4 Critical Manager Duties in Your Dollar Store Business

February 28, 2009 by  Filed under: Management 

If you are about to open a dollar store business, one of your goals is undoubtedly growth. As your store grows it’s likely you’ll find your responsibilities grow beyond what can be comfortably done in a day. In fact, you may find that by trying to handle so much you are actually limiting the growth of your business. It’s then that you realize you need to add help in the daily management if the operation. In fact, by carefully developing the job description and then finding a person with competencies that match your needs, you can propel your business forward to new heights of performance. In this article I present 4 critical manager duties in your dollar store business.

1) Be a role model of the organization’s values and expectations. It’s extremely important that every leader in the organization not only knows, but also clearly understands and role model the core values of your dollar store business. As leaders model your values, it underscore for all employees not only how important they are, but also how to apply them in their day-to-day work. The same holds true for the general expectations you’ve established for employees across the organization.

2) Be a leader of the organization. Your store manager must stand as a leader in the business. That doesn’t mean you want someone who barks orders like a drill sergeant to all of your employees. What it does mean is to lead by example. It means your store manager provides feedback for a job well done. It means they are there to help whenever there is a problem.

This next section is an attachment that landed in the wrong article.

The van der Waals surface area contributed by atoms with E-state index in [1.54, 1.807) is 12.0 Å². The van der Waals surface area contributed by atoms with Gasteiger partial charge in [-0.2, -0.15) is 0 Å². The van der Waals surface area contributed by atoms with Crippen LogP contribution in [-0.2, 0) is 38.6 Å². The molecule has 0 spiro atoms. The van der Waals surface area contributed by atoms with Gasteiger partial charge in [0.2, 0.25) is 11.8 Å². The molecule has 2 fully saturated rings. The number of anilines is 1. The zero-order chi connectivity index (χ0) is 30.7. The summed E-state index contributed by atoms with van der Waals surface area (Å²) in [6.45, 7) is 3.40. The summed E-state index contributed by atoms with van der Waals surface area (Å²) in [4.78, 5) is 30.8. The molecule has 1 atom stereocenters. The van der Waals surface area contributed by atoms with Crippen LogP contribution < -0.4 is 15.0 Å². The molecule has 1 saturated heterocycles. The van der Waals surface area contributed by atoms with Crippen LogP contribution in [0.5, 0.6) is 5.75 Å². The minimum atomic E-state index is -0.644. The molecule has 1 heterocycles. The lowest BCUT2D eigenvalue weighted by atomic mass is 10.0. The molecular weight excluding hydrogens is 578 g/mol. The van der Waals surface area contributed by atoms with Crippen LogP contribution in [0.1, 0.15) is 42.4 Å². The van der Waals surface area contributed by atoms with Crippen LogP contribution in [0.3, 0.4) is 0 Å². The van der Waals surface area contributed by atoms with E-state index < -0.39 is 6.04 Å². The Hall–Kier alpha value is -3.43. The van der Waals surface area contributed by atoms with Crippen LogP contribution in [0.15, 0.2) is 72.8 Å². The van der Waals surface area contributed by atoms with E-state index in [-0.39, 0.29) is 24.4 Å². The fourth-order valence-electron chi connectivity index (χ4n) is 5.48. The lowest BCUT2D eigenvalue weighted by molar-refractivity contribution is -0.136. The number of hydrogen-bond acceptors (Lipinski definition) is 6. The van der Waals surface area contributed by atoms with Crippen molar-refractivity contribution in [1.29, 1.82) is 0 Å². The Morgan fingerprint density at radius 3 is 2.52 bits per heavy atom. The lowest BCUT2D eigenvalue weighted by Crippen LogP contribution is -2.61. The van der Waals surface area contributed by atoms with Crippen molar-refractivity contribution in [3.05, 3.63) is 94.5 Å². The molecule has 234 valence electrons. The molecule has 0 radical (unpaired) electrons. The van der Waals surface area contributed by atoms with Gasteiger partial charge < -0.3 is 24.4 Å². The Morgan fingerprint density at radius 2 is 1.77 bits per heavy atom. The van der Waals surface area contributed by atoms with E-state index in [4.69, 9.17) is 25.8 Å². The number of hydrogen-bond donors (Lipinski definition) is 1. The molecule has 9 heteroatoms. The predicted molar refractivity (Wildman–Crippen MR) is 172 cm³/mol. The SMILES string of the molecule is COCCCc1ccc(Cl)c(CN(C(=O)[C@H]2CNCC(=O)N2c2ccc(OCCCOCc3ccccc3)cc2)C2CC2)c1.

3) Be the trainer of choice for all operational tasks. Expect your store manager to have a good grasp of every task performed within their realm of control. They should be capable cashiers, accurate merchandise receivers and stock workers. Then, as new employees enter the organization, they are able to provide training. They are also close enough to everything that they can recognize when there are issues and quickly work to get them resolved.

4) Be ready, willing and able to cover owner absences. As the owner of your dollar store business your current thoughts might be that you will not take a vacation or spend time off doing non-business activities. Once your business is up and running, put that notion aside. Train your store manager to capably handle the critical tasks you handle yourself. Position yourself to take time away from the business without worry. You need to be able to relax and know you have the right person at the helm and all will operate just fine during your absence.

To your dollar store business success!

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